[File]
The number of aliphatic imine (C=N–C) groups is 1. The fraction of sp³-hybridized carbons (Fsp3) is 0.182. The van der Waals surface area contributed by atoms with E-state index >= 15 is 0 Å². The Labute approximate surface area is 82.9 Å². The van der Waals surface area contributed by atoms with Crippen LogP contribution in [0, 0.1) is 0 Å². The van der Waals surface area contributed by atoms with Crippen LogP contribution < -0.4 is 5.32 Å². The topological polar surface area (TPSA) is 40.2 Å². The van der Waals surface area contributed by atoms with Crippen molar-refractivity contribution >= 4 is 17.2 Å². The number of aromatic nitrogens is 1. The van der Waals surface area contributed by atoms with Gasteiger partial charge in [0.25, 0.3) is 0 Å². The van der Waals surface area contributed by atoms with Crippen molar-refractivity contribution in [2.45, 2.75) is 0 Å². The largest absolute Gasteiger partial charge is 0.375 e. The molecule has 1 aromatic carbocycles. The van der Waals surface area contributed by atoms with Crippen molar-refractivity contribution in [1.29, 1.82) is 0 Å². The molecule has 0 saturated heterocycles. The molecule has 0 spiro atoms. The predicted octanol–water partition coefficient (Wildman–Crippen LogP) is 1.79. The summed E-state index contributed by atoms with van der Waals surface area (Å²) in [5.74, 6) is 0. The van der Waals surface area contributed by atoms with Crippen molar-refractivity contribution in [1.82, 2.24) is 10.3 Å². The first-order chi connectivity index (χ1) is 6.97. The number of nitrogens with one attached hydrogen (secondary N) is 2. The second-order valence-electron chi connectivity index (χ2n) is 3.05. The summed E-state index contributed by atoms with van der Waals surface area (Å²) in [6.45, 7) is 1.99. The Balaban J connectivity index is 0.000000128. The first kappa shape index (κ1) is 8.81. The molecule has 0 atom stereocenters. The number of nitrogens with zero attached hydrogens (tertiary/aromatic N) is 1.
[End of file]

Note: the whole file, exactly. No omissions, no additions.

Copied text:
The number of aliphatic imine (C=N–C) groups is 1. The fraction of sp³-hybridized carbons (Fsp3) is 0.182. The van der Waals surface area contributed by atoms with E-state index >= 15 is 0 Å². The Labute approximate surface area is 82.9 Å². The van der Waals surface area contributed by atoms with Crippen LogP contribution in [0, 0.1) is 0 Å². The van der Waals surface area contributed by atoms with Crippen LogP contribution < -0.4 is 5.32 Å². The topological polar surface area (TPSA) is 40.2 Å². The van der Waals surface area contributed by atoms with Crippen molar-refractivity contribution >= 4 is 17.2 Å². The number of aromatic nitrogens is 1. The van der Waals surface area contributed by atoms with Gasteiger partial charge in [0.25, 0.3) is 0 Å². The van der Waals surface area contributed by atoms with Crippen molar-refractivity contribution in [2.45, 2.75) is 0 Å². The largest absolute Gasteiger partial charge is 0.375 e. The molecule has 1 aromatic carbocycles. The van der Waals surface area contributed by atoms with Crippen molar-refractivity contribution in [1.29, 1.82) is 0 Å². The molecule has 0 saturated heterocycles. The molecule has 0 spiro atoms. The predicted octanol–water partition coefficient (Wildman–Crippen LogP) is 1.79. The summed E-state index contributed by atoms with van der Waals surface area (Å²) in [5.74, 6) is 0. The van der Waals surface area contributed by atoms with Crippen molar-refractivity contribution in [1.82, 2.24) is 10.3 Å². The first-order chi connectivity index (χ1) is 6.97. The number of nitrogens with one attached hydrogen (secondary N) is 2. The second-order valence-electron chi connectivity index (χ2n) is 3.05. The summed E-state index contributed by atoms with van der Waals surface area (Å²) in [6.45, 7) is 1.99. The Balaban J connectivity index is 0.000000128. The first kappa shape index (κ1) is 8.81. The molecule has 0 atom stereocenters. The number of nitrogens with zero attached hydrogens (tertiary/aromatic N) is 1.